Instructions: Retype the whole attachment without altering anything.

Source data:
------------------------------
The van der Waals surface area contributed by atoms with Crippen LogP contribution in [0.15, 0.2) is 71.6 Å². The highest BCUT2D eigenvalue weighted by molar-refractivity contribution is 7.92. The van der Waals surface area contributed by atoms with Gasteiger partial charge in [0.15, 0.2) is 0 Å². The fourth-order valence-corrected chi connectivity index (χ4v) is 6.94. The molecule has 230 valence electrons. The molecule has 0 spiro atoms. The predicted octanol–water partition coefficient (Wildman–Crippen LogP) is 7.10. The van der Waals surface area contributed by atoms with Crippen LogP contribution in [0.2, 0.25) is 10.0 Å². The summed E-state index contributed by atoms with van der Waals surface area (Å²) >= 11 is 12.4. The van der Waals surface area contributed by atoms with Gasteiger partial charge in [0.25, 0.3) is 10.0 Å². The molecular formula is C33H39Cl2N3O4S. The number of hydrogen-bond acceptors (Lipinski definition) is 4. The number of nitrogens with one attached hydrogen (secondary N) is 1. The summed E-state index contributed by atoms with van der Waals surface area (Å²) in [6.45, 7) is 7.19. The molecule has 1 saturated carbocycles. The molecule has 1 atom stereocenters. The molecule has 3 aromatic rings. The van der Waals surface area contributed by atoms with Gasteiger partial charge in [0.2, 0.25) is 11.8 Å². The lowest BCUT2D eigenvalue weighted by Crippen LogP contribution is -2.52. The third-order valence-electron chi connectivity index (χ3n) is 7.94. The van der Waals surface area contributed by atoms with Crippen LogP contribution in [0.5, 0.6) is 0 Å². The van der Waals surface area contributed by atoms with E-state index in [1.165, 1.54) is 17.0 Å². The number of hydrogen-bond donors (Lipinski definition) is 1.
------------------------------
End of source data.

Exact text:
The van der Waals surface area contributed by atoms with Crippen LogP contribution in [0.15, 0.2) is 71.6 Å². The highest BCUT2D eigenvalue weighted by molar-refractivity contribution is 7.92. The van der Waals surface area contributed by atoms with Gasteiger partial charge in [0.15, 0.2) is 0 Å². The fourth-order valence-corrected chi connectivity index (χ4v) is 6.94. The molecule has 230 valence electrons. The molecule has 0 spiro atoms. The predicted octanol–water partition coefficient (Wildman–Crippen LogP) is 7.10. The van der Waals surface area contributed by atoms with Crippen LogP contribution in [0.2, 0.25) is 10.0 Å². The summed E-state index contributed by atoms with van der Waals surface area (Å²) >= 11 is 12.4. The van der Waals surface area contributed by atoms with Gasteiger partial charge in [0.25, 0.3) is 10.0 Å². The molecular formula is C33H39Cl2N3O4S. The number of hydrogen-bond acceptors (Lipinski definition) is 4. The number of nitrogens with one attached hydrogen (secondary N) is 1. The summed E-state index contributed by atoms with van der Waals surface area (Å²) in [6.45, 7) is 7.19. The molecule has 1 saturated carbocycles. The molecule has 1 atom stereocenters. The molecule has 3 aromatic rings. The van der Waals surface area contributed by atoms with Gasteiger partial charge in [0.2, 0.25) is 11.8 Å². The lowest BCUT2D eigenvalue weighted by Crippen LogP contribution is -2.52. The third-order valence-electron chi connectivity index (χ3n) is 7.94. The van der Waals surface area contributed by atoms with Crippen LogP contribution in [0.5, 0.6) is 0 Å². The van der Waals surface area contributed by atoms with E-state index in [1.165, 1.54) is 17.0 Å². The number of hydrogen-bond donors (Lipinski definition) is 1.